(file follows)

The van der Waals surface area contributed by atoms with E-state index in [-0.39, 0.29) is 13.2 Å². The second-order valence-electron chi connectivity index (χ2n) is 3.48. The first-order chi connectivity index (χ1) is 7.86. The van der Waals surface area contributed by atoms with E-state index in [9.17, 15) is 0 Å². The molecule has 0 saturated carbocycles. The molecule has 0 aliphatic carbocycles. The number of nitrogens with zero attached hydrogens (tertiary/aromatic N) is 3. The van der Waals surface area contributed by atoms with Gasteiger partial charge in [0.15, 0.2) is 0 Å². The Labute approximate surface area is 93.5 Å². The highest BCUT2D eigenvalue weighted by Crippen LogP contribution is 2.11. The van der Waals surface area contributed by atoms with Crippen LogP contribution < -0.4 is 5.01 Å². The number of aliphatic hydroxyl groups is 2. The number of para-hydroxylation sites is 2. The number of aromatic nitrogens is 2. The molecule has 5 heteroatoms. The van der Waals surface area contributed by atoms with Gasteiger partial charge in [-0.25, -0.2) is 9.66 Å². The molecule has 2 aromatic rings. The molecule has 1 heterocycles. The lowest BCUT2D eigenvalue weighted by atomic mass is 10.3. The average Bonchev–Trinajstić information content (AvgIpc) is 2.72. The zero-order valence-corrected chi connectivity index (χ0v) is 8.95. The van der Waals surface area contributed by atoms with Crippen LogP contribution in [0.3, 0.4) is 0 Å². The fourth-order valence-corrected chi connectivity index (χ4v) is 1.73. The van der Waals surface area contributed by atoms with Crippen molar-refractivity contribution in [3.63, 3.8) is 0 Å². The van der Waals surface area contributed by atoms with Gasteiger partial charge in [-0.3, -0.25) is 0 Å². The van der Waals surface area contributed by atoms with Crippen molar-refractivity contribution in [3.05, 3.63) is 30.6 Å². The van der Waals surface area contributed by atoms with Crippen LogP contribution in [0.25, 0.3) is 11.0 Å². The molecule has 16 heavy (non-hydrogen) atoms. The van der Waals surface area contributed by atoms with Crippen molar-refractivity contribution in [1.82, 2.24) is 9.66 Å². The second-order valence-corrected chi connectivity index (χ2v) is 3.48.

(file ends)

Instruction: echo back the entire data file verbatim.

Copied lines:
The van der Waals surface area contributed by atoms with E-state index in [-0.39, 0.29) is 13.2 Å². The second-order valence-electron chi connectivity index (χ2n) is 3.48. The first-order chi connectivity index (χ1) is 7.86. The van der Waals surface area contributed by atoms with E-state index in [9.17, 15) is 0 Å². The molecule has 0 saturated carbocycles. The molecule has 0 aliphatic carbocycles. The number of nitrogens with zero attached hydrogens (tertiary/aromatic N) is 3. The van der Waals surface area contributed by atoms with Gasteiger partial charge in [0.15, 0.2) is 0 Å². The Labute approximate surface area is 93.5 Å². The highest BCUT2D eigenvalue weighted by Crippen LogP contribution is 2.11. The van der Waals surface area contributed by atoms with Crippen LogP contribution < -0.4 is 5.01 Å². The number of aliphatic hydroxyl groups is 2. The number of para-hydroxylation sites is 2. The number of aromatic nitrogens is 2. The molecule has 5 heteroatoms. The van der Waals surface area contributed by atoms with Gasteiger partial charge in [-0.25, -0.2) is 9.66 Å². The molecule has 2 aromatic rings. The molecule has 1 heterocycles. The lowest BCUT2D eigenvalue weighted by atomic mass is 10.3. The average Bonchev–Trinajstić information content (AvgIpc) is 2.72. The zero-order valence-corrected chi connectivity index (χ0v) is 8.95. The van der Waals surface area contributed by atoms with Crippen LogP contribution in [0.3, 0.4) is 0 Å². The fourth-order valence-corrected chi connectivity index (χ4v) is 1.73. The van der Waals surface area contributed by atoms with Crippen molar-refractivity contribution in [3.63, 3.8) is 0 Å². The van der Waals surface area contributed by atoms with Gasteiger partial charge in [-0.3, -0.25) is 0 Å². The van der Waals surface area contributed by atoms with Crippen molar-refractivity contribution in [3.05, 3.63) is 30.6 Å². The van der Waals surface area contributed by atoms with Crippen LogP contribution in [0.25, 0.3) is 11.0 Å². The molecule has 16 heavy (non-hydrogen) atoms. The van der Waals surface area contributed by atoms with Crippen molar-refractivity contribution in [1.82, 2.24) is 9.66 Å². The second-order valence-corrected chi connectivity index (χ2v) is 3.48.